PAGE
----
To the medical profession, the word gleet describes an unpleasant discharge associated with gonorrhoea.
For Craig Beevers today, it meant 24 points on the way to glory.
With the assistance of a few other outliers from the English lexicon – including a 42-pointer denoting a Muslim divorce – the 33-year-old became Britain’s first world Scrabble champion for 21 years after the grand final in the ExCel Centre in east London.
Mr Beevers, from Guisborough, near Middlesbrough, and his American opponent, Chris Lipe, from New York, had competed with more than 100 players from more than 25 countries over five days to reach the final and battle it out for the title and £3,000.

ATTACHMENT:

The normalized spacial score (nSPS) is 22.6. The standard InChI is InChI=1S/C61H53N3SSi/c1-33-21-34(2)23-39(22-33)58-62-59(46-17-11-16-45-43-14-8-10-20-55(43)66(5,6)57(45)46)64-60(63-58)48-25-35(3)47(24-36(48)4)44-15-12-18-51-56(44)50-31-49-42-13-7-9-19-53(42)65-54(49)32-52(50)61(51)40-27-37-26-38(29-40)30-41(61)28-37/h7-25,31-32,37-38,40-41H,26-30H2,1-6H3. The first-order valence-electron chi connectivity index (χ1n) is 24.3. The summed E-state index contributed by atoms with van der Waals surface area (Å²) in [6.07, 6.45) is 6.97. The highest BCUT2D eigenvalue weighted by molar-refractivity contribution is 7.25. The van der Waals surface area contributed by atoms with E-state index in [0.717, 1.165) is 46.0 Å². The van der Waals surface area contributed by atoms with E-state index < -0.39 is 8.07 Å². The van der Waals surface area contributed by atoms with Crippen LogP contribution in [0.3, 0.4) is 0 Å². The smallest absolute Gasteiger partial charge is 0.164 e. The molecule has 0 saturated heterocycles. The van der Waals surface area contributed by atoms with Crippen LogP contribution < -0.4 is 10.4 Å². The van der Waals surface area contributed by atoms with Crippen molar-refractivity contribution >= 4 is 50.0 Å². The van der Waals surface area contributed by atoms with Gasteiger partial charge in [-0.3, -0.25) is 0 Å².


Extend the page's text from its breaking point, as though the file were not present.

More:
The newly crowned victor – just Britain’s second ever world champion – organises Scrabble tournaments and has been playing for more than 12 years.
His decisive play was with the word talaq, meaning a Muslim form of divorce, scoring 42 points and giving him an incontestable lead in the deciding match. He finished the fourth game with a score of 440, beating Lipe’s 412.
Other words played in the final game included ventrous, meaning adventurous, scoring 65, and diorite, meaning igneous rock, scoring 69.
Mr Beevers – who was United Kingdom national champion in 2009 – said: “I am absolutely thrilled to have won. It was a closely fought championship and Chris was a very impressive opponent to play.”
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